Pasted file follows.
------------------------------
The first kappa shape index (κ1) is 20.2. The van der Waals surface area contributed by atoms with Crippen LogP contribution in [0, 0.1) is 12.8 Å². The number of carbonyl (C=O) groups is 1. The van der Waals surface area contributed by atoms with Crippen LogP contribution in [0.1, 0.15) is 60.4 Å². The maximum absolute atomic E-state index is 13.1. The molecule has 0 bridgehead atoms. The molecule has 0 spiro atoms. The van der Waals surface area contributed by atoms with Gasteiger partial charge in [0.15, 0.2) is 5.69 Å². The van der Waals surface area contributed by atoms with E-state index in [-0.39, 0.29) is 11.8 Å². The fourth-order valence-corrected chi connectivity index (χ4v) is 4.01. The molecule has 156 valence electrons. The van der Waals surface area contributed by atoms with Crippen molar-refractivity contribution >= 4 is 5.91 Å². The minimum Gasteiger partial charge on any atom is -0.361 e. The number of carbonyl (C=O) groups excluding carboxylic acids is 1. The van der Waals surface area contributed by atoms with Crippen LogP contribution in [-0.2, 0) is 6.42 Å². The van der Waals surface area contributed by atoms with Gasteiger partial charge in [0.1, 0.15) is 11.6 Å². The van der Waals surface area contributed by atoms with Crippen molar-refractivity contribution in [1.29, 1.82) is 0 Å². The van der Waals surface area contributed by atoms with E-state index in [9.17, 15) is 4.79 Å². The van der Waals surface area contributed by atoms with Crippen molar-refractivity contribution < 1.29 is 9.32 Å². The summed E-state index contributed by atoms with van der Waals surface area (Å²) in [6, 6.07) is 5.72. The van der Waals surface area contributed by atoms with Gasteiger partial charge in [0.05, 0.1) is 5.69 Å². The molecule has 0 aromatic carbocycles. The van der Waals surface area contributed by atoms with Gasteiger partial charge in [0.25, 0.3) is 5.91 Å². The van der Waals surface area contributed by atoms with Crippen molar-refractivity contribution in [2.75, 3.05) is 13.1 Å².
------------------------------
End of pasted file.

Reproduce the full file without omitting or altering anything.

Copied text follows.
The first kappa shape index (κ1) is 20.2. The van der Waals surface area contributed by atoms with Crippen LogP contribution in [0, 0.1) is 12.8 Å². The number of carbonyl (C=O) groups is 1. The van der Waals surface area contributed by atoms with Crippen LogP contribution in [0.1, 0.15) is 60.4 Å². The maximum absolute atomic E-state index is 13.1. The molecule has 0 bridgehead atoms. The molecule has 0 spiro atoms. The van der Waals surface area contributed by atoms with Gasteiger partial charge in [0.15, 0.2) is 5.69 Å². The van der Waals surface area contributed by atoms with E-state index in [-0.39, 0.29) is 11.8 Å². The fourth-order valence-corrected chi connectivity index (χ4v) is 4.01. The molecule has 156 valence electrons. The van der Waals surface area contributed by atoms with Crippen molar-refractivity contribution >= 4 is 5.91 Å². The minimum Gasteiger partial charge on any atom is -0.361 e. The number of carbonyl (C=O) groups excluding carboxylic acids is 1. The van der Waals surface area contributed by atoms with Crippen LogP contribution in [-0.2, 0) is 6.42 Å². The van der Waals surface area contributed by atoms with Gasteiger partial charge in [0.1, 0.15) is 11.6 Å². The van der Waals surface area contributed by atoms with Crippen molar-refractivity contribution in [1.29, 1.82) is 0 Å². The van der Waals surface area contributed by atoms with E-state index in [9.17, 15) is 4.79 Å². The van der Waals surface area contributed by atoms with Crippen molar-refractivity contribution < 1.29 is 9.32 Å². The summed E-state index contributed by atoms with van der Waals surface area (Å²) in [6, 6.07) is 5.72. The van der Waals surface area contributed by atoms with Gasteiger partial charge in [0.05, 0.1) is 5.69 Å². The molecule has 0 aromatic carbocycles. The van der Waals surface area contributed by atoms with Gasteiger partial charge in [0.25, 0.3) is 5.91 Å². The van der Waals surface area contributed by atoms with Crippen molar-refractivity contribution in [2.75, 3.05) is 13.1 Å².